Millions in federal COVID aid still available for Dayton-area renters

People can apply through the United Way’s Helplink, by dialing 211.

The vast majority of more than $22 million in federal aid remains available for qualifying Montgomery County tenants unable to pay rent due to COVID-19 issues.

The county and several contracting partners have awarded about $6.5 million to recipients, with the highest number of approvals and funds going to applicants with Dayton and Trotwood ZIP codes, officials said.

But “demand and need is great” in some south suburbs as well, Kettering City Manager Mark Schwieterman said recently.

That city has agreed to accept $1 million more for its STAYPUT program after earlier approving $500,000 that has been awarded for residents of Centerville, Kettering, Moraine and Washington Twp.

Credit: STAFF

Credit: STAFF

The county earlier this year received $15.8 million from the U.S. Treasury for the Emergency Rental Assistance Program. The American Rescue Plan Act has provided another $6.9 million, said Michael Zimmerman, a county spokesman.

The county is working with United Way of the Greater Dayton Area to take initial applications for rental assistance. People can apply by phone, by dialing 211 to reach the United Way Helplink.

The county’s contract with Homefull, a local agency working to end homelessness, started at $2 million in April and is now at $4 million, officials said. The agency has processed about 650 applications seeking relief for a variety of reasons, Homefull CEO Tina Patterson said.

“It’s folks who have been impacted one way or the other — whether it was an indirect job loss, reduced pay, time off because of sick children or caring for someone affected by COVID,” she said.

“The need is still here. It’s not like it’s gone away,” Patterson added.

The agency works with applicants, and the county helps to ensure qualified candidates are approved, with funding going “quickly to the landlord so our tenants — the clients — don’t lose their housing,” Patterson said.

Homefull and Kettering are among several contractors working with the county. Others include Catholic Social Services of Miami Valley, Goodwill Easter Seals Miami Valley, HelpLink 211 and the Salvation Army Dayton Kroc Center, officials said.

To be eligible for funds, the county said, applicants must:

• Have qualified for unemployment benefits or attest by writing that they have experienced financial hardship due to the pandemic;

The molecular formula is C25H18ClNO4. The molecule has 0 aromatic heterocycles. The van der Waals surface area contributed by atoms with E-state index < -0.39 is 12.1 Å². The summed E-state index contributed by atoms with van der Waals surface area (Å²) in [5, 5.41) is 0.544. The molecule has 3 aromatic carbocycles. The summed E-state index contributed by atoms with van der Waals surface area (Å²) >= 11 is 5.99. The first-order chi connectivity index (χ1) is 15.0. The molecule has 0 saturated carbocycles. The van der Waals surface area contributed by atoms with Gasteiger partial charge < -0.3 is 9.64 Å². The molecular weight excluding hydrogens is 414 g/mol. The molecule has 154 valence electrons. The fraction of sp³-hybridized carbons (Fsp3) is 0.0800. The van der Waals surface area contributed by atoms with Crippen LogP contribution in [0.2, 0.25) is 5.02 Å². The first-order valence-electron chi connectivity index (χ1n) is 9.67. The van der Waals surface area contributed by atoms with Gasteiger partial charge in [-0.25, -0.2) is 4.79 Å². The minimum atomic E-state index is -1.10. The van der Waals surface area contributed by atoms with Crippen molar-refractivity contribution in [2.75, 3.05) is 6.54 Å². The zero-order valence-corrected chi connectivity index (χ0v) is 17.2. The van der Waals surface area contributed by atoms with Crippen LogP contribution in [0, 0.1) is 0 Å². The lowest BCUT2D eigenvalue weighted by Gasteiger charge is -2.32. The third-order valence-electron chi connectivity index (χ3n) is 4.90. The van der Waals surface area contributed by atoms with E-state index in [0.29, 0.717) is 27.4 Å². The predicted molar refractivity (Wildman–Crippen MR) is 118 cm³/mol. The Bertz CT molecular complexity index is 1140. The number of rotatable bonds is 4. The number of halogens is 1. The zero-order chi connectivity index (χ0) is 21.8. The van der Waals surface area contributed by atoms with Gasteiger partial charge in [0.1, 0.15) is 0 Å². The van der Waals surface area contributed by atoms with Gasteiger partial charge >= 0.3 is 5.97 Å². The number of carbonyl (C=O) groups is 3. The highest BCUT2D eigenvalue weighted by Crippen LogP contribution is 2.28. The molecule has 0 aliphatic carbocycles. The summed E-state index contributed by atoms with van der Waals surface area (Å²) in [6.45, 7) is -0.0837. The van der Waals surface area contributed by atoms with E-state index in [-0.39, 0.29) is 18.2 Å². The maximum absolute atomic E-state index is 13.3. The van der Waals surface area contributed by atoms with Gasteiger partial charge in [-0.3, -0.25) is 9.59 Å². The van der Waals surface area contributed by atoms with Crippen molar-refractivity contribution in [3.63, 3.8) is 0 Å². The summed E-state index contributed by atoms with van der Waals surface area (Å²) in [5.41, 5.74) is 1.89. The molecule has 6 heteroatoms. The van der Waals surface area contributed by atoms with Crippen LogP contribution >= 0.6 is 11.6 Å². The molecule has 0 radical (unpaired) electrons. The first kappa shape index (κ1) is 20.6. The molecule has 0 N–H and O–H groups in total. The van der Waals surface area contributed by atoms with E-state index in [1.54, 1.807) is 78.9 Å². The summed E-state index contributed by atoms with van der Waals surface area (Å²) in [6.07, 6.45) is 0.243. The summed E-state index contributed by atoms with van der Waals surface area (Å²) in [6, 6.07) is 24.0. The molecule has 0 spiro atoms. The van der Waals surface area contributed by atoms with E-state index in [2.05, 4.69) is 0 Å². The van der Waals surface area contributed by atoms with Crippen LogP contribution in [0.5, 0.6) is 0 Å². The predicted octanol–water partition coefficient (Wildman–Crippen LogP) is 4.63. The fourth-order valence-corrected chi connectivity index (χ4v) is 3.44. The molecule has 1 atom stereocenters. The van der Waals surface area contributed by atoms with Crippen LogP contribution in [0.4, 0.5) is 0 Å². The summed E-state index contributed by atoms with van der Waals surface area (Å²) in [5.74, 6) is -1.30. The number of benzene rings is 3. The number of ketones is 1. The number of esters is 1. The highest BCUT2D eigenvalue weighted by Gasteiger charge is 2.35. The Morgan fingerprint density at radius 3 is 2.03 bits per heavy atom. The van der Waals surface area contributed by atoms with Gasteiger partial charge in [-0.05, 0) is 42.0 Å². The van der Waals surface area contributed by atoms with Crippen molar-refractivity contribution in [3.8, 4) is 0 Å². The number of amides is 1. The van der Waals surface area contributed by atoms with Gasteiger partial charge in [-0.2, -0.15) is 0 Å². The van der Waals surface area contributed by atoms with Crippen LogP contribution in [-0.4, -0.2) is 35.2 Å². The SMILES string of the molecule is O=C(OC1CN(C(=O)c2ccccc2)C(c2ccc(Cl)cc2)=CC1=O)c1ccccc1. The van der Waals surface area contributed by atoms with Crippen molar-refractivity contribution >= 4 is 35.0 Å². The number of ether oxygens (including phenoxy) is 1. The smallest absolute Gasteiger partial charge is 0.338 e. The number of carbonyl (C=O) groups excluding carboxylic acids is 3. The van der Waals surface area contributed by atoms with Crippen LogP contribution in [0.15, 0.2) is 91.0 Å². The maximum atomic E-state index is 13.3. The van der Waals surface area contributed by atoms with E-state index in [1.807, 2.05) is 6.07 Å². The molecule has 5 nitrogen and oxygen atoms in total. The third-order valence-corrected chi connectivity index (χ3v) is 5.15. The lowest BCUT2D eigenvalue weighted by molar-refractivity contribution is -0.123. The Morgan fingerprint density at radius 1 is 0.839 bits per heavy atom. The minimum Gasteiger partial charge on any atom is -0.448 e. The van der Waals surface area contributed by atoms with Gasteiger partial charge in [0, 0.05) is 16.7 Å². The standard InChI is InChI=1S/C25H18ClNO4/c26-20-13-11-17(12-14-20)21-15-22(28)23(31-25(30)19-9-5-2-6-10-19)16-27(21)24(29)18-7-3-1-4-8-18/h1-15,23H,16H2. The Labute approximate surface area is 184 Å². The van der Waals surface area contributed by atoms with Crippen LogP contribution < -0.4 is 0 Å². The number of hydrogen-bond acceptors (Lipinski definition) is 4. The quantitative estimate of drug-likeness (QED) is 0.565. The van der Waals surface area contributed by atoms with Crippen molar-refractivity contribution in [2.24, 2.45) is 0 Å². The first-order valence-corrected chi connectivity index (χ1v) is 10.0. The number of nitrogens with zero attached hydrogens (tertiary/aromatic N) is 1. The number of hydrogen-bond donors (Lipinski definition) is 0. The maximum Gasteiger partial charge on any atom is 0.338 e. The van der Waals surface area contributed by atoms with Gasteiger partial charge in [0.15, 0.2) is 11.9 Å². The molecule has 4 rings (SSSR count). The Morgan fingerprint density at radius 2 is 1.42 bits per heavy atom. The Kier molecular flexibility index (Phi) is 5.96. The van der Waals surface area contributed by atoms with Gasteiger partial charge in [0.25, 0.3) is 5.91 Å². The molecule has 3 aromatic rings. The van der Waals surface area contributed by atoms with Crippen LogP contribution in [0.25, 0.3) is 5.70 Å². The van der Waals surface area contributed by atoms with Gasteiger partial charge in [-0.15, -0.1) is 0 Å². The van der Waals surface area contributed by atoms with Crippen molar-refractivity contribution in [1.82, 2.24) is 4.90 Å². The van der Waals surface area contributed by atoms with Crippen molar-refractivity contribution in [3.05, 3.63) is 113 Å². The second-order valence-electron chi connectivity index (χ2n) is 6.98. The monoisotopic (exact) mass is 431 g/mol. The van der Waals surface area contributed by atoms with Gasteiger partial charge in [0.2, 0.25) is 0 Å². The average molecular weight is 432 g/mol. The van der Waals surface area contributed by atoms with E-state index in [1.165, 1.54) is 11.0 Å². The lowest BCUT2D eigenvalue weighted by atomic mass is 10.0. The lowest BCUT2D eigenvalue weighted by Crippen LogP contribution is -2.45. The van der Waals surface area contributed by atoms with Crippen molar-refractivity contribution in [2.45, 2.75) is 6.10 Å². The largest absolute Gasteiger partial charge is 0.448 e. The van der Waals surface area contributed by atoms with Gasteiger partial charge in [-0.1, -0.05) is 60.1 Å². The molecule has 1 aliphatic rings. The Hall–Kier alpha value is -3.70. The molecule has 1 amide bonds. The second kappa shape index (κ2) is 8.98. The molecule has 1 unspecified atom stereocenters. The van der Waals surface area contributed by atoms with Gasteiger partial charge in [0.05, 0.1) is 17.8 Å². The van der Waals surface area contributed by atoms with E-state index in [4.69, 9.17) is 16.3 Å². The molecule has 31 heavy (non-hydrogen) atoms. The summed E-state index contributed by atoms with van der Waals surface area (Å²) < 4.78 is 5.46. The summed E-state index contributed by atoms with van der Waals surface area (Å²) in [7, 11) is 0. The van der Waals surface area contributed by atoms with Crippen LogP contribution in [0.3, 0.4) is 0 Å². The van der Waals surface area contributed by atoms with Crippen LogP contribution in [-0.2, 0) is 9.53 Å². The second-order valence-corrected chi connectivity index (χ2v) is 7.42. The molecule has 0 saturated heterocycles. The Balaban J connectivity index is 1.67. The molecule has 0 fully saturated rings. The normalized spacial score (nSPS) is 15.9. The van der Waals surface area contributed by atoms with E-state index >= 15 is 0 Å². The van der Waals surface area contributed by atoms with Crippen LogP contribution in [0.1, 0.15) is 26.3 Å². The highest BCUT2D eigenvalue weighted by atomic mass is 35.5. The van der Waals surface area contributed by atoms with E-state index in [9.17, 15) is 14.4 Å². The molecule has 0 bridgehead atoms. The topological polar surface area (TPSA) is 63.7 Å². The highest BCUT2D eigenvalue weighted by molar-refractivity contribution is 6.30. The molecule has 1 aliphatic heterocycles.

• Be at risk of becoming homeless due to issues like past-due rent, eviction notices, or unsafe or unhealthy living conditions;

• Have a household income below 50% of area median income, which is $37,850 for a household of four.

The county seeks to prioritize lower-income households, Zimmerman said.

Applicants are also asked if they have an upcoming court date, “because that elevates the priority in the system,” he added. “Those people who have an urgent need (get) assistance as quickly as possible.”

Approved applicants can get up to 12 months of rent in arrears plus three future months, Zimmerman said.

As a general rule, households can be eligible for only one funding award, officials said.

Nearly half of the more than 1,800 approved requests have involved households in four zip codes — 45405 (north Dayton along Main Street), 45406 (northwest Dayton, along and west of Salem Avenue), 45417 (west and southwest Dayton) and 45426 (Trotwood), county records show. Funding totals in those cases were at $3.4 million as of Oct. 28, Zimmerman said.

Through Oct. 29, the top areas receiving funds from Kettering’s STAYPUT program include the 45420, 45429, 45440, 45419 and 45439 ZIP codes across the south suburbs, according to the city.

More than 110 households in Centerville, Kettering, Moraine and Washington Twp. have received funding since August, Kettering Planning and Development Director Tom Robillard said.

The city is overseeing the program because it is the home of the municipal court that handles eviction cases for all four jurisdictions, he said.

“The courts are involved in that they are helping us to spread the word for persons facing evictions,” Robillard added. “And then we work directly with the landlords. So the money goes to the landlord and not the tenant.”

The county’s deadline to disperse the treasury funding is Sept. 30, 2022, and the ARPA relief deadline is set for Sept. 30, 2025, Zimmerman said.

BOX 1: How to get help

To apply for rental assistance by phone, dial 211 to reach the United Way Helplink.


BOX 2: Program partners

Montgomery County is contracting with partners to provide federal rental relief funds to qualifying applicants impacted by the COVID-19 pandemic. Those partners and the amounts contracted include:

• Homefull: $4 million

• Salvation Army Dayton Kroc Center: $2.75 million

• Catholic Social Services of Miami Valley: $2 million

• Goodwill Easter Seals Miami Valley: $2 million

• City of Kettering: $1.5 million

• HelpLink 211: $124,484

• Total: $12.37M

Source: Montgomery County


BOX 3: STAYPUT funds

The city of Kettering is administering a rental relief program in Kettering, Centerville, Moraine and Washington Twp., all communities under the Kettering Municipal Court’s jurisdiction. Through Oct. 29, the ZIP codes where the most funds were approved for the program, called STAYPUT, included:

• 45420: $117,062

• 45429: $107,929

• 45440: $80,107

• 45419: $56,835

• 45439: $55,889

Source: City of Kettering

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